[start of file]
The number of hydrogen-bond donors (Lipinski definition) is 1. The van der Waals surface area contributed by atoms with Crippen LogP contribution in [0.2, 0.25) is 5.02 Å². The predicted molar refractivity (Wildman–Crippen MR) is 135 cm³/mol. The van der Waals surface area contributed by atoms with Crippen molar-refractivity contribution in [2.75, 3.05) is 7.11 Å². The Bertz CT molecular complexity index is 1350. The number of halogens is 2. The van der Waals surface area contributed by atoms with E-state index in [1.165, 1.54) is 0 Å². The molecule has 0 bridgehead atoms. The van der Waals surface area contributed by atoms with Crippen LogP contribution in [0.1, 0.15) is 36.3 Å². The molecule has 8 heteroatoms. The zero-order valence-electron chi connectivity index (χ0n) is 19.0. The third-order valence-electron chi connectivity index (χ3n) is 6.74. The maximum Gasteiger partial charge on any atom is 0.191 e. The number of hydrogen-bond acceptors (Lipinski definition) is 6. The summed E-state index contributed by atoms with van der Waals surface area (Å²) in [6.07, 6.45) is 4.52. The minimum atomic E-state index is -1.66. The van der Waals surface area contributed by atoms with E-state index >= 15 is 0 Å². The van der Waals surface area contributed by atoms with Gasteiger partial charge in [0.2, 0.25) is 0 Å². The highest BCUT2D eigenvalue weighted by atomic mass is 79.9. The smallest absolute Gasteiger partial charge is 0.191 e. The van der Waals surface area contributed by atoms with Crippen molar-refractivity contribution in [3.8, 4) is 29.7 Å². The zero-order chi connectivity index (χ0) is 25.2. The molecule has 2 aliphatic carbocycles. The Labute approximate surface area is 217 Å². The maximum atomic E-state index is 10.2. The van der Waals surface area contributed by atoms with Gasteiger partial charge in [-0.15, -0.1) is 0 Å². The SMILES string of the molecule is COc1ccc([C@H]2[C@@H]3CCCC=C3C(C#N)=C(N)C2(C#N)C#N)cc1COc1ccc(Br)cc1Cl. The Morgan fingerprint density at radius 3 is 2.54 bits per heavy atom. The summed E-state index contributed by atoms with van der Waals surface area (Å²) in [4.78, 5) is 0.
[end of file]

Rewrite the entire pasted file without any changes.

The number of hydrogen-bond donors (Lipinski definition) is 1. The van der Waals surface area contributed by atoms with Crippen LogP contribution in [0.2, 0.25) is 5.02 Å². The predicted molar refractivity (Wildman–Crippen MR) is 135 cm³/mol. The van der Waals surface area contributed by atoms with Crippen molar-refractivity contribution in [2.75, 3.05) is 7.11 Å². The Bertz CT molecular complexity index is 1350. The number of halogens is 2. The van der Waals surface area contributed by atoms with E-state index in [1.165, 1.54) is 0 Å². The molecule has 0 bridgehead atoms. The van der Waals surface area contributed by atoms with Crippen LogP contribution in [0.1, 0.15) is 36.3 Å². The molecule has 8 heteroatoms. The zero-order valence-electron chi connectivity index (χ0n) is 19.0. The third-order valence-electron chi connectivity index (χ3n) is 6.74. The maximum Gasteiger partial charge on any atom is 0.191 e. The number of hydrogen-bond acceptors (Lipinski definition) is 6. The summed E-state index contributed by atoms with van der Waals surface area (Å²) in [6.07, 6.45) is 4.52. The minimum atomic E-state index is -1.66. The van der Waals surface area contributed by atoms with E-state index >= 15 is 0 Å². The van der Waals surface area contributed by atoms with Gasteiger partial charge in [0.2, 0.25) is 0 Å². The highest BCUT2D eigenvalue weighted by atomic mass is 79.9. The smallest absolute Gasteiger partial charge is 0.191 e. The van der Waals surface area contributed by atoms with Crippen molar-refractivity contribution in [3.8, 4) is 29.7 Å². The zero-order chi connectivity index (χ0) is 25.2. The molecule has 2 aliphatic carbocycles. The Labute approximate surface area is 217 Å². The maximum atomic E-state index is 10.2. The van der Waals surface area contributed by atoms with Gasteiger partial charge in [-0.15, -0.1) is 0 Å². The SMILES string of the molecule is COc1ccc([C@H]2[C@@H]3CCCC=C3C(C#N)=C(N)C2(C#N)C#N)cc1COc1ccc(Br)cc1Cl. The Morgan fingerprint density at radius 3 is 2.54 bits per heavy atom. The summed E-state index contributed by atoms with van der Waals surface area (Å²) in [4.78, 5) is 0.